Enough with all the apps in my car! say drivers
Drivers just want navigation and music apps for cars; more gets too complex and distracting
Computerworld - DETROIT -- Drivers are tiring of automakers embedding apps into their cars, the main complaint being that they only want essential apps that work as well as the ones on their smartphones, according to new research.
The research, presented by automotive market research firm SBD, was buttressed by the views of people in a focus group involving 46 people, six of whom participated in a panel at the Telematics Detroit conference here this week.
The focus group, identified by first name only, overwhelmingly chose two functions that they wanted in a car's infotainment system -- navigation and music. Everything else was seen as either a convenience or a dangerous distraction.
Each driver was given an hour to experiment with six car infotainment systems from each of the leading car manufacturers plus Tesla Motors, the electric car maker.
"Music and where am I going. Everything else is about driving. Safety... that's what I'm most concerned with," said Megan, one of the panelists. "All this other stuff seams OK, but it's very distracting."
Having Google Search embedded in a car topped the list of features the drivers said they wanted because it was fast, intuitive and worked every time.
"There's just so many things you can do with it," said Neal, another panelist. "The information is instant. There's no lag time. And, it saves so much time."
Neal said he likes using Google Search and navigation on his smartphone rather than on his car's telematics system because the car always takes longer to find a location and often offers 10 or more search results that aren't related to the desired destination.
The second most popular app among the drivers on the panel was Pandora, the Internet radio and music streaming service. Most complained that the SiriusXM satellite radio service offered with new cars has stations with repetitive music playlists. Pandora, on the other hand, learns a user's preferences or allows them to be customized while still offering an endless variety of music, the drivers said.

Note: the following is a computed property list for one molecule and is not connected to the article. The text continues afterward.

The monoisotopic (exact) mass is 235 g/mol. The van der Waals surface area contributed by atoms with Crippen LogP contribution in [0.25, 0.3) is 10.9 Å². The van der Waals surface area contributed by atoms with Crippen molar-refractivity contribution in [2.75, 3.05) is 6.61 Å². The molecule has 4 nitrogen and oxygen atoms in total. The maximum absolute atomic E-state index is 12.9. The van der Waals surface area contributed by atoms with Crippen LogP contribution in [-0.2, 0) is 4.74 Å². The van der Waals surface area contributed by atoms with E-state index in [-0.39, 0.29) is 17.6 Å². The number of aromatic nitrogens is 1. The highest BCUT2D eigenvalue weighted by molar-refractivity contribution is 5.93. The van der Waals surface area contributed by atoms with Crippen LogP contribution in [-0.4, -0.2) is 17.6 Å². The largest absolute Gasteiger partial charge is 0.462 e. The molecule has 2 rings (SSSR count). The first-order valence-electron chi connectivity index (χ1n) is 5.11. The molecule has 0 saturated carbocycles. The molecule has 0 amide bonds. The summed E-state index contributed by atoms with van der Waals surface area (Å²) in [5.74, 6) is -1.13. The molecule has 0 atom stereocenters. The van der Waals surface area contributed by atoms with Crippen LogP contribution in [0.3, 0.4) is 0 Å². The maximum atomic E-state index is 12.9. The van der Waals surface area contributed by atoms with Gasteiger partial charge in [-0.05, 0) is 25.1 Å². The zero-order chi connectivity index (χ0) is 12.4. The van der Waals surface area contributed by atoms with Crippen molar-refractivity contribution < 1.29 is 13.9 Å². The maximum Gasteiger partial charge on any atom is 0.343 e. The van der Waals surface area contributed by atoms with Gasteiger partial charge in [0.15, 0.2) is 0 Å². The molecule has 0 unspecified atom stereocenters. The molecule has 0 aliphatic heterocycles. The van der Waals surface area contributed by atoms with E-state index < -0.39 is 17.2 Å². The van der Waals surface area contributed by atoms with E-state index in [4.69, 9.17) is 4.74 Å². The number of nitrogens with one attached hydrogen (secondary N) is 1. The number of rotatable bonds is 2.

"Does Pandora run for free in cars?" Neal asked. "I'd love to have Pandora, but I don't want to pay a premium to have it stream into the car. I have a phone I can use for that."
Andrew Hart, head of advanced research at SBD, said automakers choose the wrong apps to embed in their cars because, in the rush to catch up with smartphones and tablets, they forget about usability and responsiveness.
Today, there are 173 apps developed by automotive manufacturers that have been embedded in cars in the U.S., according to Hart.
The SBD focus group was made up of 46 U.S. drivers who'd purchased a car in the past year. The divers were split into two groups and asked to try infotainment systems in three premium cars and four mass consumer cars.
In the premium group was the Mercedes-Benz S-Class Command Infotainment system, the Porsche PCM infotainment system and the Tesla Model S infotainment system, which is based on the Linux OS.
In the mass consumer group of vehicles was the Dodge Ram 1500's Uconnect infotainment system, the Nissan Altima's NissanConnect infotainment system, and the Honda Civic's HondaLink (Next Generation) infotainment system.
The focus group was asked to complete three tasks: Find a radio station, navigate home, and find a pizza shop.
Only 40% were able to complete the simple tasks on the infotainment systems. The remaining 60% "got lost while navigating through the maze of different features," according to SBD.
Hart said the study revealed there are four categories of car infotainment systems. They are: Systems that provide both embedded and mobile apps; systems with apps that typically don't work well or fast enough to be used by drivers; systems with apps that are difficult to use; and systems with apps that distract and create safety issues.
"As an industry, we're striving to develop Swiss Army knives instead of the spoons our customers want," Hart said.
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